The White House hit back Tuesday after excerpts were released from a forthcoming book by veteran reporter Bob Woodward detailing a White House beset by infighting and facing an "administrative coup d'etat" in the ranks.
“This book is nothing more than fabricated stories, many by former disgruntled employees, told to make the President look bad," White House Press Secretary Sarah Sanders said in a statement.
Meanwhile, President Trump's lawyer Rudy Giuliani blasted those officials talking trash to Woodward.
"If they said it, they should be questioning why they are there. Why don't they go get another job? That's the kind of disloyalty that leads to you leaving, not staying and undermining the president," Giuliani told CNBC.
An early copy of The Washington Post associate editor’s book was obtained by The Washington Post. According to the Post, it portrays a chaotic Trump White House filled with second-guessing by members of Trump’s staff, who repeatedly bad-mouth him behind closed doors.
The book is to be released on Sept. 11.
According to The Post, the book alleges that Defense Secretary Jim Mattis told associates of the president that he had the understanding of “a fifth- or sixth-grader.” After Syrian dictator Bashar al-Assad launched a chemical attack on Syrians in April 2017, Trump is said to have demanded Mattis launch an assassination attempt.
“Let’s f---ing kill him! Let’s go in. Let’s kill the f---ing lot of them,” Trump reportedly said. But Mattis told an aide: “We’re not going to do any of that. We’re going to be much more measured.”
Mattis responded Tuesday: “The contemptuous words about the President attributed to me in Woodward’s book were never uttered by me or in my presence. While I generally enjoy reading fiction, this is a uniquely Washington brand of literature, and his anonymous sources do not lend credibility.”
He continued: “In serving in this administration, the idea that I would show contempt for the elected Commander-in-Chief president Trump, or tolerate disrespect to the office of the President from within out Department of Defense, is a product of someone’s rich imagination.”
Former White House chief economic adviser Gary Cohn, meanwhile, is alleged to have stolen a letter from Trump’s desk that would have withdrawn the U.S. from a trade agreement with South Korea. Cohn is reported to have said that he did it to protect national security and that Trump didn't notice that it was missing.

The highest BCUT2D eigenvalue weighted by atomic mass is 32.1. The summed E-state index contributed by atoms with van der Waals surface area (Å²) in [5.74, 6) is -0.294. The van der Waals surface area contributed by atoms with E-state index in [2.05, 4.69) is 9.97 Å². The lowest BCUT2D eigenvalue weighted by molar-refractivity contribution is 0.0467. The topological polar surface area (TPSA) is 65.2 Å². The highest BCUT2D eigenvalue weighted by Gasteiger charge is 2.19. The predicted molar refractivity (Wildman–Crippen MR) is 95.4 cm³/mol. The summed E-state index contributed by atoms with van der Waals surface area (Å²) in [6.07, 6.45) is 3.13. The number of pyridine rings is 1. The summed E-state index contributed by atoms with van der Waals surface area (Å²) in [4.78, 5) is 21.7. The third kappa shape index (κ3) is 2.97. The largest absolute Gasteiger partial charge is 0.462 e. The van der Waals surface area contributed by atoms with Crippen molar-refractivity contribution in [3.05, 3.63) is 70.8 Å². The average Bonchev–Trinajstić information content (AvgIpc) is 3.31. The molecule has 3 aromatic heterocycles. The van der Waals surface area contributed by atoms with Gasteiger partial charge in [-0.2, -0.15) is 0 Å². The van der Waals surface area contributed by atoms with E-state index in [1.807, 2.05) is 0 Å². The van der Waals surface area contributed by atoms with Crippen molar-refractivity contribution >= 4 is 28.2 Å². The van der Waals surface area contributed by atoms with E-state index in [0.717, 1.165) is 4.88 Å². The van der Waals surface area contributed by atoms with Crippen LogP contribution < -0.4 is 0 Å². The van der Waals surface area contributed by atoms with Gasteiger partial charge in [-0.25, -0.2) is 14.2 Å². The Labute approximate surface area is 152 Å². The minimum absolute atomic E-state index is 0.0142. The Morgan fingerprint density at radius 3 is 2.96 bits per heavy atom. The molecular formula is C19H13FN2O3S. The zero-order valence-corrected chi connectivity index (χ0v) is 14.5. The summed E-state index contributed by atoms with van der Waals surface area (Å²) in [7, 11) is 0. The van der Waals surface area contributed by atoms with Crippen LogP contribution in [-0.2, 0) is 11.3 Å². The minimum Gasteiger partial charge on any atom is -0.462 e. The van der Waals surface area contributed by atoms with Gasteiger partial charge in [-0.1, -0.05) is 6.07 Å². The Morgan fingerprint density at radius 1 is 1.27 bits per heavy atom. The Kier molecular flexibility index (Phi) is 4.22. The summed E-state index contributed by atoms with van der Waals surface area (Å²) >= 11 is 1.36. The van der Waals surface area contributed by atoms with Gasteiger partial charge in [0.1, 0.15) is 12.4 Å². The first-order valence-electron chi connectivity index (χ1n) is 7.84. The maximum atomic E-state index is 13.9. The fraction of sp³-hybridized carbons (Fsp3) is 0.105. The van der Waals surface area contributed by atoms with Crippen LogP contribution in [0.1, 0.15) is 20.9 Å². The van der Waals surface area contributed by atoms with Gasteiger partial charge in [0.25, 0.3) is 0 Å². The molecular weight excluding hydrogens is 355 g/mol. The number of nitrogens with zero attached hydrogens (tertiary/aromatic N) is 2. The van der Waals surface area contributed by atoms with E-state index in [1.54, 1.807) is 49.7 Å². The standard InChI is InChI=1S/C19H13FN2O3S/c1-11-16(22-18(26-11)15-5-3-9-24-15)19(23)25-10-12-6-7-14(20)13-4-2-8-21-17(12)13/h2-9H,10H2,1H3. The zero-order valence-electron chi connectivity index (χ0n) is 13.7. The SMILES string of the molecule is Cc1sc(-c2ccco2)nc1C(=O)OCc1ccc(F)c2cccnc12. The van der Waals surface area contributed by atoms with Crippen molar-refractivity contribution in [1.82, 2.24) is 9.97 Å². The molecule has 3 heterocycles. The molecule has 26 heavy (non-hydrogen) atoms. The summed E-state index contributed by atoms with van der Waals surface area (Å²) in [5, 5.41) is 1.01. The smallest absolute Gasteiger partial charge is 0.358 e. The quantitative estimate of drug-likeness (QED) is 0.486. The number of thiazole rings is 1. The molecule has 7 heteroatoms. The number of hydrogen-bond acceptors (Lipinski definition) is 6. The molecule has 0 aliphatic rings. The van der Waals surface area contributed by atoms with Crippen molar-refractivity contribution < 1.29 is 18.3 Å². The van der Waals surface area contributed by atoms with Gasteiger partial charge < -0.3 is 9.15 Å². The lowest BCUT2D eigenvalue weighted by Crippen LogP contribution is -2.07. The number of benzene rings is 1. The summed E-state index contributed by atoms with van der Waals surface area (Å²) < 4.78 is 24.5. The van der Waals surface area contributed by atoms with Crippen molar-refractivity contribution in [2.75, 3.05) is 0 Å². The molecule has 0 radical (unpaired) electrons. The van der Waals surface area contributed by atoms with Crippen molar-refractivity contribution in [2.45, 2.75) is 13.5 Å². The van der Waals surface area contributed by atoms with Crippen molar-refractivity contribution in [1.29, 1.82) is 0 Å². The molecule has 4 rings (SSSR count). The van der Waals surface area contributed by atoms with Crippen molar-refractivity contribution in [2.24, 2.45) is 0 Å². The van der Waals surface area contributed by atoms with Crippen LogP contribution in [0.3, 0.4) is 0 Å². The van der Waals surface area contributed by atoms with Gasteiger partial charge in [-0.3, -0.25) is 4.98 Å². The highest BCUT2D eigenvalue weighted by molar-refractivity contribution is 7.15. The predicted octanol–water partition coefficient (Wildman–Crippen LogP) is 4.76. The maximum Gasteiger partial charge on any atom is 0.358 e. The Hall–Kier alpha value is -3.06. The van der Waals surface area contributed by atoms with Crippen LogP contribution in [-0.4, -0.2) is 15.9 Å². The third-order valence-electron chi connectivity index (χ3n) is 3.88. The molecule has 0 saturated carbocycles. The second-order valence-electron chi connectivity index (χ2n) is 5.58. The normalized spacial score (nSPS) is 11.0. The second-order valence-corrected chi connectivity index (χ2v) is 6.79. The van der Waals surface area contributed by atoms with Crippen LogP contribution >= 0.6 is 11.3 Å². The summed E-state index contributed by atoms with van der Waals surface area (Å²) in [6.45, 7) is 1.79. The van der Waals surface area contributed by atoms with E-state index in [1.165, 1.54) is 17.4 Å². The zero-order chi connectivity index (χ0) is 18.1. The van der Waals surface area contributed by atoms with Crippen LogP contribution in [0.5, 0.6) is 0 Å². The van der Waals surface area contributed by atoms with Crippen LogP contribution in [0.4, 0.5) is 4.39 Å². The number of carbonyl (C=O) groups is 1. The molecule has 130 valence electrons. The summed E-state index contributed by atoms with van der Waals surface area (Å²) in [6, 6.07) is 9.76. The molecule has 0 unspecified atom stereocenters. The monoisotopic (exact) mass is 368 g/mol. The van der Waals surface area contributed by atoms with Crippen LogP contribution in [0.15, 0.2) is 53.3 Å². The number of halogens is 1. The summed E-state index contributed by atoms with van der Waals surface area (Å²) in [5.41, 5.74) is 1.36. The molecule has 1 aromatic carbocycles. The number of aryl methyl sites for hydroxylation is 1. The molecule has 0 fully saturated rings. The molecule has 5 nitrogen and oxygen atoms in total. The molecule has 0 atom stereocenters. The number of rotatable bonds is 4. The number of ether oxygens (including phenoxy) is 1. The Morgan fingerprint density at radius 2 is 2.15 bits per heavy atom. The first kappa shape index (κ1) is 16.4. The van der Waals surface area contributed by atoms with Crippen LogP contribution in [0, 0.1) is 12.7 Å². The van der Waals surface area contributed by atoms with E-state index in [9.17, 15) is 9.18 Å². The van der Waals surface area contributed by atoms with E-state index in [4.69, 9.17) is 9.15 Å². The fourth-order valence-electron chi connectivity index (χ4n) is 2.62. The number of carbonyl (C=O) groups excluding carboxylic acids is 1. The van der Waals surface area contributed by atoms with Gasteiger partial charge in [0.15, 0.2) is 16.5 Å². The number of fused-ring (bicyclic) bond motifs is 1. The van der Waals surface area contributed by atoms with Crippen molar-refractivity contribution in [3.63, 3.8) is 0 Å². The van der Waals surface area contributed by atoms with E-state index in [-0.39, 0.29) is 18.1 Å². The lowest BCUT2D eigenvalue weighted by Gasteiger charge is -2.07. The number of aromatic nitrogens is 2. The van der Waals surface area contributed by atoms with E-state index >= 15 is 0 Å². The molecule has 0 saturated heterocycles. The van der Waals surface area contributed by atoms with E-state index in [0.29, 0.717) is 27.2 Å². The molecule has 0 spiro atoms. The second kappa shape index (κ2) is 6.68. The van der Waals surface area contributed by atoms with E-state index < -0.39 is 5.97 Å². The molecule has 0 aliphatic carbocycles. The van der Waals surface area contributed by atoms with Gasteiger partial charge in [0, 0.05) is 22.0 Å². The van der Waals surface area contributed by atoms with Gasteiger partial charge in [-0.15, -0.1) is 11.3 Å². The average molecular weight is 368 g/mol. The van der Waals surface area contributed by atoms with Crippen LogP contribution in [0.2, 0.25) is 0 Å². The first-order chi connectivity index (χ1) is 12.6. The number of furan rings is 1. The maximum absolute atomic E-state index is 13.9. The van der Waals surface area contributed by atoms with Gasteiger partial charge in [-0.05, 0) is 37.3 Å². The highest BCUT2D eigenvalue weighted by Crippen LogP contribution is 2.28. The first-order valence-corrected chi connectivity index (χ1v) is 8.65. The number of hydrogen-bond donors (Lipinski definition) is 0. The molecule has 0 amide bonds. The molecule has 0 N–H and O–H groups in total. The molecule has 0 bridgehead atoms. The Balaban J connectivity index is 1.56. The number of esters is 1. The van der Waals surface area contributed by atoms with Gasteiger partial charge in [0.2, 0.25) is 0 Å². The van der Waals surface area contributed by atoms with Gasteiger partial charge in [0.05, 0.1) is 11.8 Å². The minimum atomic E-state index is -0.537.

White House Chief of Staff John Kelly is reported to have frequently lost his temper, and described Trump as “an idiot.”
“It’s pointless to try to convince him of anything. He’s gone off the rails. We’re in Crazytown,” Kelly said, according to Woodward. “I don’t even know why any of us are here. This is the worst job I’ve ever had.”
On Tuesday, Kelly said that the account was false.
“The idea I ever called the President an idiot is not true," he said in a statement. "As I stated back in May and still firmly stand behind: 'I spend more time with the President than anyone else, and we have an incredibly candid and strong relationship. He always knows where I stand, and he and I both know this story is total BS. I'm committed to the President, his agenda, and our country. This is another pathetic attempt to smear people close to President Trump and distract from the administration’s many successes."
Former Trump attorney John Dowd, meanwhile, denied claims that he held a practice session of a potential interview with Special Counsel Robert Mueller, called Trump a liar, and told Trump he could end up in an "orange jumpsuit" if he interviewed with Mueller.
He also said Woodward's book appears to be "the most recent in an endless cycle of accusations and misrepresentations based on anonymous statements from unknown malcontents."
Trump is reported not to have held back from criticism of members of his Cabinet. He allegedly called Attorney General Jeff Sessions a “traitor” for recusing himself from overseeing the Russia probe.
“This guy is mentally retarded. He’s this dumb Southerner. … He couldn’t even be a one-person country lawyer down in Alabama,” Trump reportedly said.
Trump was not interviewed for the book, despite what Woodward said were repeated attempts to contact him. Trump called Woodward in August and told him that his staff hadn’t informed him of the request and expressed concern that the book would be “inaccurate.”
“So I have another bad book coming out,” Trump says, according to a tape of that conversation published by The Post. “Big deal."
Fox News' Kristin Brown, Jennifer Griffin and John Roberts contributed to this report.